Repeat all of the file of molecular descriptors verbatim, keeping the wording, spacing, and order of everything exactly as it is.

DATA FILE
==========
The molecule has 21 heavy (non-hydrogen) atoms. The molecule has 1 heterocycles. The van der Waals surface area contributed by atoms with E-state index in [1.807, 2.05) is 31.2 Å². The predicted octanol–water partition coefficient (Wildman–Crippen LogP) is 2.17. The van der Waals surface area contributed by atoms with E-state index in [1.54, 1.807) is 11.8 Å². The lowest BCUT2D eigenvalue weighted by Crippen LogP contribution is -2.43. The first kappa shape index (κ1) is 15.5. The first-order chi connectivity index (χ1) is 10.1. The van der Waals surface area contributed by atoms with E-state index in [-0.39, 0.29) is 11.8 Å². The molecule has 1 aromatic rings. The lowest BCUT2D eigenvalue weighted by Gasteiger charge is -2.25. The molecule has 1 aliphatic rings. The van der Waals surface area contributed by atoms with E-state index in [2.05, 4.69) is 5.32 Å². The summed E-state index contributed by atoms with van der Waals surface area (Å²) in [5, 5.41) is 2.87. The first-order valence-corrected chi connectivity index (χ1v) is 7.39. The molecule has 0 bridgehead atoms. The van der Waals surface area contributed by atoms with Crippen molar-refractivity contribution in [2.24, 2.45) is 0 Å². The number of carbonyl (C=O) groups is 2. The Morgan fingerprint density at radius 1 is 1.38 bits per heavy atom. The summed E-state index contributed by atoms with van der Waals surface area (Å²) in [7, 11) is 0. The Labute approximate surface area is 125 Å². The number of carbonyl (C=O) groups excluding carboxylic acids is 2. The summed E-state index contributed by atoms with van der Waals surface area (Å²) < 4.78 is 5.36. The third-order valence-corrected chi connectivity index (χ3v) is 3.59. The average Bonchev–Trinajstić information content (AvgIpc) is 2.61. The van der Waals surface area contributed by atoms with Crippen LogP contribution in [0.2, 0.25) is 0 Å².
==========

The molecule has 21 heavy (non-hydrogen) atoms. The molecule has 1 heterocycles. The van der Waals surface area contributed by atoms with E-state index in [1.807, 2.05) is 31.2 Å². The predicted octanol–water partition coefficient (Wildman–Crippen LogP) is 2.17. The van der Waals surface area contributed by atoms with E-state index in [1.54, 1.807) is 11.8 Å². The lowest BCUT2D eigenvalue weighted by Crippen LogP contribution is -2.43. The first kappa shape index (κ1) is 15.5. The first-order chi connectivity index (χ1) is 10.1. The van der Waals surface area contributed by atoms with E-state index in [-0.39, 0.29) is 11.8 Å². The molecule has 1 aromatic rings. The lowest BCUT2D eigenvalue weighted by Gasteiger charge is -2.25. The molecule has 1 aliphatic rings. The van der Waals surface area contributed by atoms with E-state index in [2.05, 4.69) is 5.32 Å². The summed E-state index contributed by atoms with van der Waals surface area (Å²) in [5, 5.41) is 2.87. The first-order valence-corrected chi connectivity index (χ1v) is 7.39. The molecule has 0 bridgehead atoms. The van der Waals surface area contributed by atoms with Crippen molar-refractivity contribution in [2.24, 2.45) is 0 Å². The number of carbonyl (C=O) groups is 2. The Morgan fingerprint density at radius 1 is 1.38 bits per heavy atom. The summed E-state index contributed by atoms with van der Waals surface area (Å²) in [7, 11) is 0. The Labute approximate surface area is 125 Å². The number of carbonyl (C=O) groups excluding carboxylic acids is 2. The summed E-state index contributed by atoms with van der Waals surface area (Å²) < 4.78 is 5.36. The third-order valence-corrected chi connectivity index (χ3v) is 3.59. The average Bonchev–Trinajstić information content (AvgIpc) is 2.61. The van der Waals surface area contributed by atoms with Crippen LogP contribution in [0.2, 0.25) is 0 Å².